she floated across the kitchen, grabbed our biggest butcher knife, and met the girls father at the door. he was the kind of man who took to abuse of all kinds, and she wasn’t to be messed with. told him , if you touch her again, set foot on my property, I will surely kill you. he smirked, but it didn’t last long, his lips turning at the site of the knife at her side as she asked him, kindly, to leave.
this was the lesson of my mother. this was the thing she could not name. the fight. the stance of staying exactly wherever you belonged. she taught me this. taught me: to call the hooded sheets by name, sometimes mr., sometimes brother, homophobia dripping from his brow battling blood for some idea that wasn’t as real as love. she taught me to never swallow those thing they would try to force me to eat. she says
the new jim crow fights rainbows. i stand up for what is right and just. i battled the sanctity of marriage. hate spewing out of mouths like vomit and I remember thinking they hadn’t met me yet, they didn’t even know that this woman i loved more than life itself, how her heart is home. they didn’t know that i was
willing to fight for my right to love her. willing to fight for the right to be who I was raised to be. i don’t mind speaking for those who feel they have no voice, don’t mind lending my spirit and time and heart to something that matters. my mother was a warrior who fought for those who could not fight for themselves. “it’s what we do”, she’d say. forty years later I understand. forty years later it’s still what we have to do.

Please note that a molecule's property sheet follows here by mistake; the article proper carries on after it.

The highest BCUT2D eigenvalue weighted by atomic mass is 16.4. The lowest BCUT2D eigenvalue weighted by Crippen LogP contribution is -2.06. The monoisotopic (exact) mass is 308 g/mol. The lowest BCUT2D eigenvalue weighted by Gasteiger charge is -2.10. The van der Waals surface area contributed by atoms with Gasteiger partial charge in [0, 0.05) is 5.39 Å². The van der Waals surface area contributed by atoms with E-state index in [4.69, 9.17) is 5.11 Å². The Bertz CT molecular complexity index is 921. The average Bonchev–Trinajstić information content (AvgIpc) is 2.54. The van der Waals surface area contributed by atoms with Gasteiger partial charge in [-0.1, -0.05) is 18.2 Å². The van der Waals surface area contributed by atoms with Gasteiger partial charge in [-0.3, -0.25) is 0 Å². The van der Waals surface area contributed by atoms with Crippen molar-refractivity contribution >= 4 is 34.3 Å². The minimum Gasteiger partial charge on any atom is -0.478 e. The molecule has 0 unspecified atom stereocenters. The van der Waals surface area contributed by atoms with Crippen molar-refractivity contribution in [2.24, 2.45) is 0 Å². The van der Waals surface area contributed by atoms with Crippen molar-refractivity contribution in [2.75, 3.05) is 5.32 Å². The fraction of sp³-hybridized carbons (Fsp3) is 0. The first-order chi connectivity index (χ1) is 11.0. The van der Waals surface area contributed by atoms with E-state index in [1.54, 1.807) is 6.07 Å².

Lauri Conner, who is known as “Conner,” is a graduate of the MFA program at the University of Washington, and is currently a Ph.D. candidate in education at the University of Washington. She is a Cave Canem fellow, and her poems have appeared in Calx, Seattle Review, Sou'wester and other journals. She has taught at Cornish College of the Arts, Antioch University and Seattle Central Community College. She currently teaches literature and creative writing at Seattle Academy, where she is also the director of diversity and the 11th and 12th grade coordinator. Conner and her wife were one among 19 couples who petitioned the state of Washington for the right of same-sex couples to marry.